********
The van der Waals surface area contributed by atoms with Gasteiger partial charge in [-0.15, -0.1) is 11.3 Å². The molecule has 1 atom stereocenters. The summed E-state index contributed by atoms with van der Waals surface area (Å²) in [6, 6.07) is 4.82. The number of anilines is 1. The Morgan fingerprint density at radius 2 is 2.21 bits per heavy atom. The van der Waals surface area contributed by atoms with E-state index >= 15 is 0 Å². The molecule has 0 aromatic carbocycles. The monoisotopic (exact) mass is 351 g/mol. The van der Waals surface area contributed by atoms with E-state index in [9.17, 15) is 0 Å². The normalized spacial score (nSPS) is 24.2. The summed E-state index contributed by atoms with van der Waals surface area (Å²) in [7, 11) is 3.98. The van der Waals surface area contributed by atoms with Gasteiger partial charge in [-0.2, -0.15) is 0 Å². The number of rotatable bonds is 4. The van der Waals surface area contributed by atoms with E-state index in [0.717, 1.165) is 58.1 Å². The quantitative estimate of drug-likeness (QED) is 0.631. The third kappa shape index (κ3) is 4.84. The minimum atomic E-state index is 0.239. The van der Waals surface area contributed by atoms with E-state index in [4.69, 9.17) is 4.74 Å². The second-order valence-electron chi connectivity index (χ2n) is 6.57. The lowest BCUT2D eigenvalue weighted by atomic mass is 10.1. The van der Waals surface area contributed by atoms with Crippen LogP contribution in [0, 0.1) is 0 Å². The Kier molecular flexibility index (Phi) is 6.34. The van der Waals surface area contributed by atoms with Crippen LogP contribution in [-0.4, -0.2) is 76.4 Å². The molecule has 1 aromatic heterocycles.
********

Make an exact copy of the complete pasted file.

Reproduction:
The van der Waals surface area contributed by atoms with Gasteiger partial charge in [-0.15, -0.1) is 11.3 Å². The molecule has 1 atom stereocenters. The summed E-state index contributed by atoms with van der Waals surface area (Å²) in [6, 6.07) is 4.82. The number of anilines is 1. The Morgan fingerprint density at radius 2 is 2.21 bits per heavy atom. The van der Waals surface area contributed by atoms with E-state index >= 15 is 0 Å². The molecule has 0 aromatic carbocycles. The monoisotopic (exact) mass is 351 g/mol. The van der Waals surface area contributed by atoms with E-state index in [9.17, 15) is 0 Å². The normalized spacial score (nSPS) is 24.2. The summed E-state index contributed by atoms with van der Waals surface area (Å²) in [7, 11) is 3.98. The van der Waals surface area contributed by atoms with Gasteiger partial charge in [-0.2, -0.15) is 0 Å². The number of rotatable bonds is 4. The van der Waals surface area contributed by atoms with E-state index in [0.717, 1.165) is 58.1 Å². The quantitative estimate of drug-likeness (QED) is 0.631. The third kappa shape index (κ3) is 4.84. The minimum atomic E-state index is 0.239. The van der Waals surface area contributed by atoms with E-state index in [4.69, 9.17) is 4.74 Å². The second-order valence-electron chi connectivity index (χ2n) is 6.57. The lowest BCUT2D eigenvalue weighted by atomic mass is 10.1. The van der Waals surface area contributed by atoms with Crippen LogP contribution in [0, 0.1) is 0 Å². The Kier molecular flexibility index (Phi) is 6.34. The van der Waals surface area contributed by atoms with Crippen LogP contribution in [-0.4, -0.2) is 76.4 Å². The molecule has 1 aromatic heterocycles.